What does fraudulent “anti-gay flotilla” video tell us about Israeli hasbara strategy?

Last Saturday, The Electronic Intifada revealed the true identity of “Marc,” the star of a YouTube video, who claimed to be a disillusioned activist turned away from the Gaza Freedom Flotilla because he’s gay. He was in fact Omer Gershon, a minor celebrity in Tel Aviv’s club scene.

Israeli government role

Since then the hoax video affair has turned into a major public relations embarrassment for Israel. It seems most likely that the Israeli government, or an organization affiliated with it was behind the video, and it is very possible that more such propaganda is in the works. Robert Mackey writing at The Lede blog of The New York Times has tried to follow the threads of the story:

On Tuesday, an Israeli government official who spoke on condition of anonymity said that while similar efforts to forge what he described as “people to people” diplomacy have been undertaken by various government agencies, as far as he knew the prime minister’s office was not behind this specific video.

Israel’s Haaretz added:

Haaretz sent the prime minister’s office a series of questions inquiring whether the office was involved in the production of the video in any way. The premier’s office in response did not deny that that the government was involved in the video’s production, and admitted that government bodies had distributed the link.

“Various bodies dealing with international media campaigns continuously monitor and distribute internet content when they recognize content that can serve Israel’s campaigns,” the prime minister’s office said in a statement.

Omer Gershon

No one has been able to get in touch with Omer Gershon, the star of the video, although Mackey noted an interesting but perhaps coincidental detail:

Dina Kraft, a freelance journalist who has contributed to The Times, writes from Israel to point out that she has interviewed Omer Gershon in the past and tried to call him on Tuesday, but was unable to reach him. Ms. Kraft interviewed Mr. Gershon in September, 2009, as part of her research for this Times article about Tel Aviv. At the time, he was helping to run a popular nightclub in the city called Zippy Trippo.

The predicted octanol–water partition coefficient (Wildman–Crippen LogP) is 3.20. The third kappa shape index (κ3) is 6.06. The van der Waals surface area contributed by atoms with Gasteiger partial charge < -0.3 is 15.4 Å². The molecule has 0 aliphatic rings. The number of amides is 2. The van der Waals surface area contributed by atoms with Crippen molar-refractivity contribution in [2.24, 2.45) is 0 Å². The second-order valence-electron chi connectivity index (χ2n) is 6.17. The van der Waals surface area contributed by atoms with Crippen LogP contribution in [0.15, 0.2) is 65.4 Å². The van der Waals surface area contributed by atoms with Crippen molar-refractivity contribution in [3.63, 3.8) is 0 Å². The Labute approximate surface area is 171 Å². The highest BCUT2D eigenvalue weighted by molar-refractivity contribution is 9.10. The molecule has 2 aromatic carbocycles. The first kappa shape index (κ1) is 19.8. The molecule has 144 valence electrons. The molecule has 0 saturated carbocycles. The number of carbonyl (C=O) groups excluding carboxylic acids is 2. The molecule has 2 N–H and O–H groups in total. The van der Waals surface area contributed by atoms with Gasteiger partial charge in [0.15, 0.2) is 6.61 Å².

In that article, Ms. Kraft pointed to Zippy Trippo as an example of “Tel Aviv’s ability to reinvent itself.” The underground club, she explained, had been just one year earlier, “a listening post for the Shin Bet, Israel’s internal security service, dubbed by its workers as the Facility.”

What about Guy Seemann

A lot of attention has been given to Guy Seemann, the 25 year old staffer at the Israeli Prime Minister’s Office, who was among the first to tweet the video, and whom The Electronic Intifada spoke to over the weekend. Again, from Mackey of The New York Times:

A spokesman for the Israeli prime minister told The Lede: “Mr. Seemann is a 25-year-old who is interning in our office. His tweet was a mistake on his part. It was done without authorization and without approval. His mistake has been pointed out to him.” Mr. Seemann, who denied that he had had any role in the production of the video and said that it had been sent to him by “a friend,” has deleted his entire Twitter feed. He declined to put The Lede in touch with the friend who informed him about the video.

Thinking about Seemann’s role is important because it may help us understand the strategies Israel is trying to use to disseminate its messages. My working theory is that Seemann almost certainly had nothing to do with the production of the video. I also find it plausible that Seemann disseminated the video unwittingly – that he responded to a request to disseminate the video “from a friend” without being aware that it was part of a hasbara – propaganda – strategy.

Such an attempt to use viral marketing would serve two purposes. First it would allow Israeli government agencies like the Government Press Office and the Ministry of Foreign Affairs to reshare it through various social media as if they were merely passing along interesting content that they had found from ordinary Internet users.

This would fit with what the Israel prime minister’s office explained to Mackey: “Various bodies dealing with international media campaigns continuously monitor and distribute internet content when they recognize content that can serve Israel’s campaigns.”

Secondly, using a strategy that relies on unwitting disseminators would protect whoever is responsible for these propaganda efforts from being exposed.

While the dissemination strategy failed, it remains a mystery who was behind what Haaretz called in Hebrew a “fabricated propaganda video” and what else they might have in store.

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